I began chasing thunderstorms in the fall of 2009. Over the course of the last three and a half years, I have seen some amazing phenomenon, but the one that always eluded me was a high contrast, photogenic tornado.
Three and a half years, and twenty thousand miles on the road later, I finally found what I had been looking for all this time. My first tornado. We were on the storm from the time it was a few small cumulus clouds, and we tracked it for approximately an hour before the first tornado touched down.
From a storm chaser's perspective, it was pretty much the perfect first tornado. It sat nearly stationary in a field, growing the entire time, and at one point, backtracking to the west. Read more...
A Living Landscape
Active Lava Flow Big Island Hawaii
One thing I have always wanted to do in my life was visit an active volcano. When a couple flew me to Oahu to shoot their wedding photos, I seized the chance, and booked a ticket to the Big Island of Hawaii. I rented a cabin at the Kilauea Military Camp for two nights. My main goal was to get a shot of the Milky Way, above the caldera of the volcano, and to document active lava. The first night, the air quality was terrible. I tried to hike to the lava fields, but I approached them from the wrong side, and quickly realized trying to hike approximately 10 miles to them was a very bad idea, so I turned back. I really wanted to shoot the Milky Way my first night there, but there were torrential downpours of acid rain at the summit of the volcano the entire night, as well as a thick sulfuric fog. Shooting was pretty much impossible, so I spent the night in the cabin. I was awoken around 4:30 am by my weather radio app, which is set to alert me if there is severe weather back home. I decided to take a look outside, and as soon as I opened the door... Read more...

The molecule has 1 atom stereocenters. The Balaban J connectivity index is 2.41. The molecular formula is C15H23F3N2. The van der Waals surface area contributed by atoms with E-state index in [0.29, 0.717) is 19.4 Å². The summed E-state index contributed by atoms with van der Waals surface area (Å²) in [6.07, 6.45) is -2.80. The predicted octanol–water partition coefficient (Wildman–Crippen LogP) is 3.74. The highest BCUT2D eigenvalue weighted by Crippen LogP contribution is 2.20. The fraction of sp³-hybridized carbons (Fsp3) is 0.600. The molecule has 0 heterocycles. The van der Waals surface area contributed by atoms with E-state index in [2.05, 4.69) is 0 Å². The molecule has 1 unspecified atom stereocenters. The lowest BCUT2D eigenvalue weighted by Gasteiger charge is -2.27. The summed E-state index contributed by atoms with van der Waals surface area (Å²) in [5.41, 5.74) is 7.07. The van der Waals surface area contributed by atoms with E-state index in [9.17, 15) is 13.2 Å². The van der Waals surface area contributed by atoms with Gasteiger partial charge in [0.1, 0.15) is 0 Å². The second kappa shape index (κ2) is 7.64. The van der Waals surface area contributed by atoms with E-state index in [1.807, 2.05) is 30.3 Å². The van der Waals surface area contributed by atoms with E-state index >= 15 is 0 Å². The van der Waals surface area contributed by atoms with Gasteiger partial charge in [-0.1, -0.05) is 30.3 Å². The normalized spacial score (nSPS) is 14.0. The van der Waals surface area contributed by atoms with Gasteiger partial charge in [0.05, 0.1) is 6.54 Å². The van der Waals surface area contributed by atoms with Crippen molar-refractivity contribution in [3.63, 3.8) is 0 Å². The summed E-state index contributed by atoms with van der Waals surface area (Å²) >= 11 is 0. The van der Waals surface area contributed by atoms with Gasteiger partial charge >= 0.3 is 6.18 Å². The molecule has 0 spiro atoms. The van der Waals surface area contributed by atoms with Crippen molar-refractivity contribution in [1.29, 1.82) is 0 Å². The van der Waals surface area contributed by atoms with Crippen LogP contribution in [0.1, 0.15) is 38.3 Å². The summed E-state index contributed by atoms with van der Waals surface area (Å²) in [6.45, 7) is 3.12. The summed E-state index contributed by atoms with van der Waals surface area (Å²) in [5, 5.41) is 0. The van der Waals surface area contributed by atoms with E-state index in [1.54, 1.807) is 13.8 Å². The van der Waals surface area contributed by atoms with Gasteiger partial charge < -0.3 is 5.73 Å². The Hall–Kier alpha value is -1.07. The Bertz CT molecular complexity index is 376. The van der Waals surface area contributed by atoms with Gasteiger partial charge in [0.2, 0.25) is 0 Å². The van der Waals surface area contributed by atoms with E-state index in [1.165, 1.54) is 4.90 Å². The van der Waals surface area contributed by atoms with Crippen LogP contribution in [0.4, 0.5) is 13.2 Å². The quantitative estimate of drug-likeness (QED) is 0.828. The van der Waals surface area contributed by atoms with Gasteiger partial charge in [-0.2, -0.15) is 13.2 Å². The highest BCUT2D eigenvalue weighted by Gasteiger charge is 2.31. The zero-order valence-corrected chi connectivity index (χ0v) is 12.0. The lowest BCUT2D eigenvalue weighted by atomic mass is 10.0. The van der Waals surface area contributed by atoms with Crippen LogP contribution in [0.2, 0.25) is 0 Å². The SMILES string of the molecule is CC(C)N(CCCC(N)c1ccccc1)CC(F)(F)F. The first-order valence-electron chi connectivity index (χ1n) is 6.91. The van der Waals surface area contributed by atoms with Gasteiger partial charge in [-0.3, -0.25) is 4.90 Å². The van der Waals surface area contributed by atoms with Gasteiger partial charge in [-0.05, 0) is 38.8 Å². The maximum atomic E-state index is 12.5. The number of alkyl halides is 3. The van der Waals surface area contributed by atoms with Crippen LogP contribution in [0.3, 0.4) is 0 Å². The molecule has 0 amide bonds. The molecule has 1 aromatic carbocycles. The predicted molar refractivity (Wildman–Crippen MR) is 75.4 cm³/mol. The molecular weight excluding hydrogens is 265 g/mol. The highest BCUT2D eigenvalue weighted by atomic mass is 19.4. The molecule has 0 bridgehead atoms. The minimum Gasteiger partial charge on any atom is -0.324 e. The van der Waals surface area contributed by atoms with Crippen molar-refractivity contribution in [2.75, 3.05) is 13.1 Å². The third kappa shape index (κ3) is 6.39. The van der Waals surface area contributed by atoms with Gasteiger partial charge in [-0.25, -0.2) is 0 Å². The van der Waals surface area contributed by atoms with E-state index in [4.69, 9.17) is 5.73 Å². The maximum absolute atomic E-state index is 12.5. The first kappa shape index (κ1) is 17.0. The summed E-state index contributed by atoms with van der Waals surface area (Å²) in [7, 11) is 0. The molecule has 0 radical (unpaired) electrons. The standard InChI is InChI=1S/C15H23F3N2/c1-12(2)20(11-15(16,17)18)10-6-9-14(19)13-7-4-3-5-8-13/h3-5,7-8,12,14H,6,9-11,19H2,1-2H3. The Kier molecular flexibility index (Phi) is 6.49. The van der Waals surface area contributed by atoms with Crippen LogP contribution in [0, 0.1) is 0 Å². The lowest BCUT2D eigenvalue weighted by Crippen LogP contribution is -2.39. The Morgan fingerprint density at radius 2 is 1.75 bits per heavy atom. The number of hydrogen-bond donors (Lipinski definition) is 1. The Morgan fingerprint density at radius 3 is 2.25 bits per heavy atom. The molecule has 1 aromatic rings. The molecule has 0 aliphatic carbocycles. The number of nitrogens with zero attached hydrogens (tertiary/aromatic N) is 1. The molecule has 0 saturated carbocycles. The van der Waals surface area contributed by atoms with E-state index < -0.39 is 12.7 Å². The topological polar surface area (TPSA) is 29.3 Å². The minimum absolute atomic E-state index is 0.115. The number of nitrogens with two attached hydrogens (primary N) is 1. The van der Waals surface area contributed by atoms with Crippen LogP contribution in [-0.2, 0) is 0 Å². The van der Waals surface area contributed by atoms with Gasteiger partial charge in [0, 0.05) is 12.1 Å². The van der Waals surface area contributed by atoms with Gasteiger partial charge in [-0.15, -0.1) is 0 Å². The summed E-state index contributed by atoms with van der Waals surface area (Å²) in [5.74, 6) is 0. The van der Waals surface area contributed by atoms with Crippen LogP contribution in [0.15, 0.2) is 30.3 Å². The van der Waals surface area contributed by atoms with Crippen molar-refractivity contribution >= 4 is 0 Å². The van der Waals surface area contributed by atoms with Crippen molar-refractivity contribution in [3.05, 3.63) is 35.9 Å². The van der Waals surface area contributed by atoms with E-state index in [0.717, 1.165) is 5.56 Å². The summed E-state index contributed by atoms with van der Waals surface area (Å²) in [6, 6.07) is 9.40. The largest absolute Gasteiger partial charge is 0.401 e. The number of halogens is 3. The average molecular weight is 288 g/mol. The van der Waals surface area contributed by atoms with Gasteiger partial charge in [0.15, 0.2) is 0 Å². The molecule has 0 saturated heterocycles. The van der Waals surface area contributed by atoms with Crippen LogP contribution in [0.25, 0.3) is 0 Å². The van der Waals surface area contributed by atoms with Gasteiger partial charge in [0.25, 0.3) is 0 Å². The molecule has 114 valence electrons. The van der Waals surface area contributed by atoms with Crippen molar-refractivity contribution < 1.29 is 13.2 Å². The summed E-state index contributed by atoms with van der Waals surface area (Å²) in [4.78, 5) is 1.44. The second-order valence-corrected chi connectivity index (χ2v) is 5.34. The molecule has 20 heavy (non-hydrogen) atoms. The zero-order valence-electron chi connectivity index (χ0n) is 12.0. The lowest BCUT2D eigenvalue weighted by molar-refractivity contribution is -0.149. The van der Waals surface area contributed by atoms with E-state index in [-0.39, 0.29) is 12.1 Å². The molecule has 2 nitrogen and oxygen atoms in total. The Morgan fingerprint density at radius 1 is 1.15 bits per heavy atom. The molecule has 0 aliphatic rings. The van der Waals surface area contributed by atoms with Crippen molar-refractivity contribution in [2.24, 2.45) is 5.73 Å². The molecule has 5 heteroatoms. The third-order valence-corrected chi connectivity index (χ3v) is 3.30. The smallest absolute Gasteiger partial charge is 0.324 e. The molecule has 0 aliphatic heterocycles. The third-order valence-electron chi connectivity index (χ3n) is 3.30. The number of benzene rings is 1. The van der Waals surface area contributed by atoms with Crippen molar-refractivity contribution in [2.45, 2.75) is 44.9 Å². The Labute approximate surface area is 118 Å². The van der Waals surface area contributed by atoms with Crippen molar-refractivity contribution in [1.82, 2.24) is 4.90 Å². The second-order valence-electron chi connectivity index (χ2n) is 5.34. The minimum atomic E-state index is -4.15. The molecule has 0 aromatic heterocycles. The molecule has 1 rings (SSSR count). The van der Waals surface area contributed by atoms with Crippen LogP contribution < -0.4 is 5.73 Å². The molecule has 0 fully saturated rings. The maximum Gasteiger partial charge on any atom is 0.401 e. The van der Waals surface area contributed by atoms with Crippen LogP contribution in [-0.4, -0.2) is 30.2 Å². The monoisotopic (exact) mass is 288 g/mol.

Image Thieves and You
How to Protect Your Work From Being Stolen.
This morning, my day started like any other. I climbed out of bed, turned on the computer, walked over to the Kuerig, and started brewing a cup of coffee. I sat down with my coffee, signed on to facebook, and began checking notifications and replying to messages. That's when I opened up a message from a friend, linking me to someone's facebook page. I clicked the link, and sure enough, there was an image of a supercell I shot in 2012, except it was totally oversaturated, contrast pumped up to all hell, and someone else had their name slapped across the bottom of it. They were taking my work, and trying to pass it off as their own!
Thank you for visiting my website. My name is Jason Weingart, and I'm a freelance photographer, residing in Austin, Texas. I am an alumni of the Southeast Center for Photographic Studies. I graduated with my Associate's Degree in Photographic Technology, from Daytona State College, in 2010. In 2012, I earned my Bachelor's Degree in Photography from the University of Central Florida.